First of all, I don’t build with any instrument plywood. My instruments are built completely from straight-grained woods. Although a Seagull has a straight-grained top, the sides and back are instrument plywood. Everything on a guitar is a trade off. A person can never get everything they want. To get one thing, then something has to be given in exchange. Straight-grained wood always sounds better than instrument plywood, but without a doubt straight-grained wood is more fragile. Even though a plywood instrument doesn’t sound as good, it sure is tough. So even though I don’t use plywood, that may not be the best thing. Folks who have a bad habit of dropping their guitar, or may be taking it camping with them, would be a lot more satisfied with one that is instrument plywood.

All of my instruments have a neck that bolts on the way the neck of an electric guitar bolts on. The whole neck assembly can be removed by taking 4 screws loose. Now a Seagull has a bolt on neck, but it is not bolted on as mine are. A Seagull neck is bolted on the way a Martin is, using hanger bolts. The neck has a heel on it, and the hanger bolts screw into the heel: and then slide into 2 holes in the head block. Then a person reaches through the sound hole and screws the nuts onto the other end of the hanger bolts. In addition, the fret board is glued to the top. So I had to heat the fret board and take it loose from the neck and the top. After that, I was able to take the nuts loose and separate the neck from the body.

Since I was replacing this top, I didn’t feel the need to be nice to the existing top while I was taking it off. I just needed to take out the bridge saddle pickup and salvage the bridge itself. After that I routered and sawed and sanded until I had gotten rid of the offensive top. Also, when the top was ruined some of the kerfing broke loose from the top edges. I was able to salvage and reuse that kerfing. The kerfing is the notched lining around the top and back edges of the sides. It gives the top and back a wide gluing surface.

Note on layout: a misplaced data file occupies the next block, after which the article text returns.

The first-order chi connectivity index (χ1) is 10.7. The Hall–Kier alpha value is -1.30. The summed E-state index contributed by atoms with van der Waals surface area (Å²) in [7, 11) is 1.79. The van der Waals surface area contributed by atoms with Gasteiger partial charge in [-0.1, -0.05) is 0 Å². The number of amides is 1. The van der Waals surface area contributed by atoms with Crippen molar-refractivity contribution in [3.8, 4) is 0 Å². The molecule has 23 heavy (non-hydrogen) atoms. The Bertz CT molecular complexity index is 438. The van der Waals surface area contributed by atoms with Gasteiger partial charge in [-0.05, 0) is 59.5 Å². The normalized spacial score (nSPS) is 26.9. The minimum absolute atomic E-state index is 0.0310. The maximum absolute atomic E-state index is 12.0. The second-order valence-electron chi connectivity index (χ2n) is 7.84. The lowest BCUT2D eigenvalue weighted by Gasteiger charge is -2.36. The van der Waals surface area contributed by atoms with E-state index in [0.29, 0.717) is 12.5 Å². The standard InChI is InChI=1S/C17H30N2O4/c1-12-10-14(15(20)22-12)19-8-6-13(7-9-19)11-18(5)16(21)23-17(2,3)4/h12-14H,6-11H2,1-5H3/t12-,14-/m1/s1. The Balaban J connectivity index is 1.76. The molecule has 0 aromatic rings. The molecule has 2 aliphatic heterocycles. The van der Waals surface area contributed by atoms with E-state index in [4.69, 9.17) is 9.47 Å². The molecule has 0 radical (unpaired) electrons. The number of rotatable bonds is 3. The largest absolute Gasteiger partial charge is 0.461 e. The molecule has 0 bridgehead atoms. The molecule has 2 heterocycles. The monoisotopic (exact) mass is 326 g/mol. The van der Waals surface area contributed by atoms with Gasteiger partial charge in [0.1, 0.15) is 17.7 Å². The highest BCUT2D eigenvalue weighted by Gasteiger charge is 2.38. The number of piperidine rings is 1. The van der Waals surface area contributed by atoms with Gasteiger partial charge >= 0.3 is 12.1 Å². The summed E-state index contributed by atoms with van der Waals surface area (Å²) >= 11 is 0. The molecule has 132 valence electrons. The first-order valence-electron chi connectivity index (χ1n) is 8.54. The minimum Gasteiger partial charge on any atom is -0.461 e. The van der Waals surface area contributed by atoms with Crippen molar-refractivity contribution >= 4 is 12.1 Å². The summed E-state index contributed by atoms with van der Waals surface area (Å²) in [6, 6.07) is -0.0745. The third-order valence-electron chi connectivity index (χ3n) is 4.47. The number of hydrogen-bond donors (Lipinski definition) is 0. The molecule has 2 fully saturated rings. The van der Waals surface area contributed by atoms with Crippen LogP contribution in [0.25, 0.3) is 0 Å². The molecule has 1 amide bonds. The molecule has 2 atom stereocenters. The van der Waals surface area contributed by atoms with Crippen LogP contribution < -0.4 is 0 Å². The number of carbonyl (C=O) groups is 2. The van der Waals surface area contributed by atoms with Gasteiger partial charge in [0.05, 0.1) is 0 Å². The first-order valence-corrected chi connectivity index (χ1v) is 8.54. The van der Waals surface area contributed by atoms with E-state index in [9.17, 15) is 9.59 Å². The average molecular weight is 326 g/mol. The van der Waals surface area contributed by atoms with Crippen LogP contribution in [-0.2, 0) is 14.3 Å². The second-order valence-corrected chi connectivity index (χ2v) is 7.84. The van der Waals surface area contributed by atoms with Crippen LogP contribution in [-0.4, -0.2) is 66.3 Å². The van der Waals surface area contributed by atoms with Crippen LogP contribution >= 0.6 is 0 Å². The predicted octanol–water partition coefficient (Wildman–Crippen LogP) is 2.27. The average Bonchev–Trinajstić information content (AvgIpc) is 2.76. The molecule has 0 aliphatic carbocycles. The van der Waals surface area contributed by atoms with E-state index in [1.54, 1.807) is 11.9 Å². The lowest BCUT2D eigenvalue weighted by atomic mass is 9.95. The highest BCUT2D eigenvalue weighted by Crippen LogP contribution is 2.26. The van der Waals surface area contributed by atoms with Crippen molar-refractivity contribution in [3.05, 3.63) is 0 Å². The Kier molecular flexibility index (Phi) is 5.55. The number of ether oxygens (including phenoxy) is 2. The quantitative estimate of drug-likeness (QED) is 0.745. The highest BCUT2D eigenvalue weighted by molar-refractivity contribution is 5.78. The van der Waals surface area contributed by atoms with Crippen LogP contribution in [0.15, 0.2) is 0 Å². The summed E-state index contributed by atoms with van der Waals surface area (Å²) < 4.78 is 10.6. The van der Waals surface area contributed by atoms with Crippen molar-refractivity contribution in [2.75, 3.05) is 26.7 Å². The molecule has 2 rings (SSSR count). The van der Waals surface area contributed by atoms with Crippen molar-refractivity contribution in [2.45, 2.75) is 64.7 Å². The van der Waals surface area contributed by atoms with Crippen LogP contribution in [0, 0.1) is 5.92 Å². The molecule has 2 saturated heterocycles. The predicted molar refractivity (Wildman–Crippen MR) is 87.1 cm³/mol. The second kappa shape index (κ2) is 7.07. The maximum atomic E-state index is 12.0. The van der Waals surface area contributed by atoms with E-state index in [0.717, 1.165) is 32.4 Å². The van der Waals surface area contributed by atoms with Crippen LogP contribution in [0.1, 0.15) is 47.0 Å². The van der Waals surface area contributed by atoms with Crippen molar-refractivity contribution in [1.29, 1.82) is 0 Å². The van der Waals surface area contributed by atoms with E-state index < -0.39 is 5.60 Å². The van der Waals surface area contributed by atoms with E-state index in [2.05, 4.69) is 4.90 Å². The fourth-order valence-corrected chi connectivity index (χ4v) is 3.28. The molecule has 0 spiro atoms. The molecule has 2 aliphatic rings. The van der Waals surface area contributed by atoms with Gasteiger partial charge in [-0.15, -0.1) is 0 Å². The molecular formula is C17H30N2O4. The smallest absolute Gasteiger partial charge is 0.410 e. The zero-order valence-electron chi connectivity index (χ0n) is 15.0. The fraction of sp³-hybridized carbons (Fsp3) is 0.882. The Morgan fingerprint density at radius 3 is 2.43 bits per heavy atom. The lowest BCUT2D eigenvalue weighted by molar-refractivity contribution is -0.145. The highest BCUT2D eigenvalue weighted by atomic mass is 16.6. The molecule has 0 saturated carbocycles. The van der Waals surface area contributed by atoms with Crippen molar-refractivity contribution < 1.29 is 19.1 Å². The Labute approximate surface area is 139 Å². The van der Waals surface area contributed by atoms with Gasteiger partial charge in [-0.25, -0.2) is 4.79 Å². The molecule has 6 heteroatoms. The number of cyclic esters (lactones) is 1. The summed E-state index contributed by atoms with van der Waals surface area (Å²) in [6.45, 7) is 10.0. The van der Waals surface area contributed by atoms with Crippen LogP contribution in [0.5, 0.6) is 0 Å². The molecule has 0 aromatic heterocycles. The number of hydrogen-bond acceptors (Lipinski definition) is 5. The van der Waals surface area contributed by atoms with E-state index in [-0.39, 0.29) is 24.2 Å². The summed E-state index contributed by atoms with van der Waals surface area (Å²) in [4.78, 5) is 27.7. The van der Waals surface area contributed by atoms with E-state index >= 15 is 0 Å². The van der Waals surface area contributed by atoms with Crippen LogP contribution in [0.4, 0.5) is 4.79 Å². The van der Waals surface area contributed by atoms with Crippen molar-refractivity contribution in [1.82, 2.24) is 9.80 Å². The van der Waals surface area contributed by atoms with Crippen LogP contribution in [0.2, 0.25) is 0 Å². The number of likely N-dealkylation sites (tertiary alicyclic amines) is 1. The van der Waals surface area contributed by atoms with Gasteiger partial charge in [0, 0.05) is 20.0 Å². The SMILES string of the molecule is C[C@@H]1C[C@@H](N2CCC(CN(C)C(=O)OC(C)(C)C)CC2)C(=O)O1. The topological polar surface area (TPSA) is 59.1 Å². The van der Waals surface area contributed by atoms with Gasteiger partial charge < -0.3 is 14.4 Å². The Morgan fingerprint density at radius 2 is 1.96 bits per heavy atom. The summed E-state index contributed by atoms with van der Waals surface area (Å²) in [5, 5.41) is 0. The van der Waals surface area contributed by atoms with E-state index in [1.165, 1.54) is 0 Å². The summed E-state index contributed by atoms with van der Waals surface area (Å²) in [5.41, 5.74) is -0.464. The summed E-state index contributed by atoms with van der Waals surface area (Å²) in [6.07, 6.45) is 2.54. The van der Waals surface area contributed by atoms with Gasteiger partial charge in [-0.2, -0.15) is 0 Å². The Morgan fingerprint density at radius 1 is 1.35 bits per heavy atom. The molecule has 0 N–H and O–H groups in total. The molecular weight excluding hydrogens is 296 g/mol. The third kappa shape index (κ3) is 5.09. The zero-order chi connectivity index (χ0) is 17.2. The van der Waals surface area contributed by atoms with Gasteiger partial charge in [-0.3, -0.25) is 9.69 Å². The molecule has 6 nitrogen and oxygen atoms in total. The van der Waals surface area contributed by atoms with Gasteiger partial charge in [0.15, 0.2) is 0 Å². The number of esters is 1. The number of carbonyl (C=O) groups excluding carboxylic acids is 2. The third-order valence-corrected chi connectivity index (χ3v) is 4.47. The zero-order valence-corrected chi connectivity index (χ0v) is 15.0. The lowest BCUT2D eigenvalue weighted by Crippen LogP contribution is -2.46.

I selected a good piece of Western Red Cedar for the top, cut it to shape and braced it. I noticed a couple of things on the original top that I do differently. The bracing was slab sawn. All of the bracing I use is quarter sawn. This terminology of slab and quarter sawn wood is something that might not be familiar to anyone except for the folks who operate a sawmill. I do own a sawmill and harvest as much of my guitar wood as possible. And the short story about it is this: quarter sawn wood is infinitely stronger than slab sawn. Although, I have to admit that I don’t know if one of my guitars would have survived being stepped on. Especially since they told me that the man who stepped on it looked like he weighed about 250 lbs. Also, a guitar is braced to be either left- handed or right-handed. There is one bracing called the “bass brace”. The bass brace in this guitar was put in as though the guitar was being built for a left-handed person, but indeed, this was a right-handed guitar. In addition, as a part of the bracing, a guitar has something called a bridge plate. The bridge plate is a piece of hard wood glued to the inside of the top directly under the bridge. When you feed the string through the hole in the bridge, chase it with the bridge pin, and then pull up on that string to seat it, the brass ball doesn’t actually seat against the soft wood of the top. That sort of thing would destroy a top, and I mean in a quick like hurry. The bridge plate in this Seagull was at least twice as big as one needed to be. That was one huge piece of wood that severely hindered the resonance of the top. So, between putting the bass brace in for a right-handed instrument and making a bridge plate that is of a reasonable size, there is no wonder that the owner noticed how much better his guitar sounded.